Researcher

    Sylvana Côté , Ph.D.

    sylvana.cote.1@umontreal.ca
    Sylvana Côté
    Research Axis
    Brain and Child Development
    Research Theme
    Development of psychopathologies

    Phone
    514 343-6963

    Fax
    514 343-6962

    Title

    • Associate Professor, Social and Preventive Medicine, University of Montreal

    Education

    • Postdoctorate, Developmental Psychology, Carnegie Mellon, United States, 2001-2003
    • PhD, Psychology, University of Montreal, 1997-2001
    • Masters, Psychology, Université Laval, 1994-1996
    • Bachelor, Psychology, McGill University, 1991-1994

    Research Interests

    I adopt a life-span and intergenerational perspective to examine the associations between family risks and the development of mental health problems in the next generation. I am particularly interested in the interplay between biological (e.g. genetic) and social (e.g. poverty, lifestyle) factors which together increase or reduce risk of mental health problems. An important part of my work is devoted to studying the role of social or experimental programs that could reduce the associations between family risks and mental health problems in the offspring. For instance, I have been leading a research program on the impact of child care services on children’s long-term mental and physical health. Specifically, I examine the conditions under which child care services early in life can reduce risk for mental and physical health problems for disadvantaged children.

    In a series of papers, my colleagues and I showed that children who evolve in high risk family environments (e.g. poverty, stress, conflicts, low education) and who receive child care services have reduced risk for behavioural problems as compared to those who remain in maternal care, and that the impact is more important if child care services are initiated earlier. We show a similar protective effect of child care services for disadvantaged children with regard to cognitive performance and school readiness. My publications also include a paper reporting on the results of a Québec RCT nested in a longitudinal study, showing the impact of social skills training on the reduction of risks for high-level trajectories of antisocial behaviours. In relation to my work on child care and early environmental determinants of health and social outcomes, I am leading the post-natal follow-up of a sample of 500 women recruited during pregnancy. The study involves extensive assessment of the child care and family experiences of the participants.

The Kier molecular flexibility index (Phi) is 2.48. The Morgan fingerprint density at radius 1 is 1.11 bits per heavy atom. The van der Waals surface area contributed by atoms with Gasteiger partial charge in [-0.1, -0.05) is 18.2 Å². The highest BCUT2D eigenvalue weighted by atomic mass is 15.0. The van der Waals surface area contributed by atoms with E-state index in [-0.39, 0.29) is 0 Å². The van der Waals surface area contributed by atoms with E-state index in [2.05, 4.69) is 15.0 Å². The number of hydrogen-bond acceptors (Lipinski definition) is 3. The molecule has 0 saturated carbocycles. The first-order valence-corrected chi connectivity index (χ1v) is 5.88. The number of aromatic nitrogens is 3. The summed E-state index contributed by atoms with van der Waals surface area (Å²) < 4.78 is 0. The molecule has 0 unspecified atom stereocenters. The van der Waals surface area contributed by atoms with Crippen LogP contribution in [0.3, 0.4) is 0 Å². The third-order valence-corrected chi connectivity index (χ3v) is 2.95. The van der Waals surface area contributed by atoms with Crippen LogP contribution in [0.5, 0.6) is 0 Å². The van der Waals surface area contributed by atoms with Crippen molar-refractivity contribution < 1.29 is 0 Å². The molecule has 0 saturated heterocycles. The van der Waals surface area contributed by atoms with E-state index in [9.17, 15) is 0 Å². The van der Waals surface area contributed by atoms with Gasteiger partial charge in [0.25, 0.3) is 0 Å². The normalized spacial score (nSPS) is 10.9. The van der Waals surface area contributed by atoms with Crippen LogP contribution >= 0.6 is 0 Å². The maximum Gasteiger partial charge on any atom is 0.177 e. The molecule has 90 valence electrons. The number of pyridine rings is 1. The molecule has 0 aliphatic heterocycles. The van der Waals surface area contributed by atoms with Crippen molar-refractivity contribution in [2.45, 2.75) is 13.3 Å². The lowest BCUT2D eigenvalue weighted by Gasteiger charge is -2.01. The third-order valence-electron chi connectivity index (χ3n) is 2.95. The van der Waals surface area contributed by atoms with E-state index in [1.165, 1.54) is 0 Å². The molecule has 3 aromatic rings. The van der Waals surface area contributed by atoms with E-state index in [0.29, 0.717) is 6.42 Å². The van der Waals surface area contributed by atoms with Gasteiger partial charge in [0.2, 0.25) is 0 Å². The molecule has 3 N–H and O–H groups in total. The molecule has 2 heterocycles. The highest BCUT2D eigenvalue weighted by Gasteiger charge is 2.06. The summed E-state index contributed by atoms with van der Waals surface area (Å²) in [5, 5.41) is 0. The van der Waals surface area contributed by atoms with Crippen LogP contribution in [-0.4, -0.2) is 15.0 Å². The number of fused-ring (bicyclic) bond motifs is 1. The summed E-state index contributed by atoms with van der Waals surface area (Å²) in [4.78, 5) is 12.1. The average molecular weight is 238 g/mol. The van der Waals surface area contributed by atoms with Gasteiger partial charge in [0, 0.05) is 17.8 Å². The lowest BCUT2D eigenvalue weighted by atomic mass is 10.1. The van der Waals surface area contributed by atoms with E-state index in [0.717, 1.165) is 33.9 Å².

Awards and Distinctions

    • Senior researcher award, Fond de Recherche en Santé du Québec, 2011-2016
    • New Investigator Award, Canadian Institutes of Health Research (CIHR), 2006-2011
    • Belle van Zuylen Chair, University of Utrecht, The Netherlands, 2006
    • Mary C. Early Fellowship Award, Canadian Psychiatric Research Foundation (CPRF), 2005
    • Postdoctoral Award, Social Sciences and Humanities Research Council of Canada (SSHRC), 2001-2003
    • Doctoral Award, National Consortium on Violence Research (NCOVR), National Science Foundation (NSF), 1999-2001
    • McConnell/SSHRC Award for Excellence in Public Communication of Research, 1999
    • Doctoral Award, SSHRC, 1998-2001
About this page
Edited by Hoffmann Maude

Created on 9/18/2014
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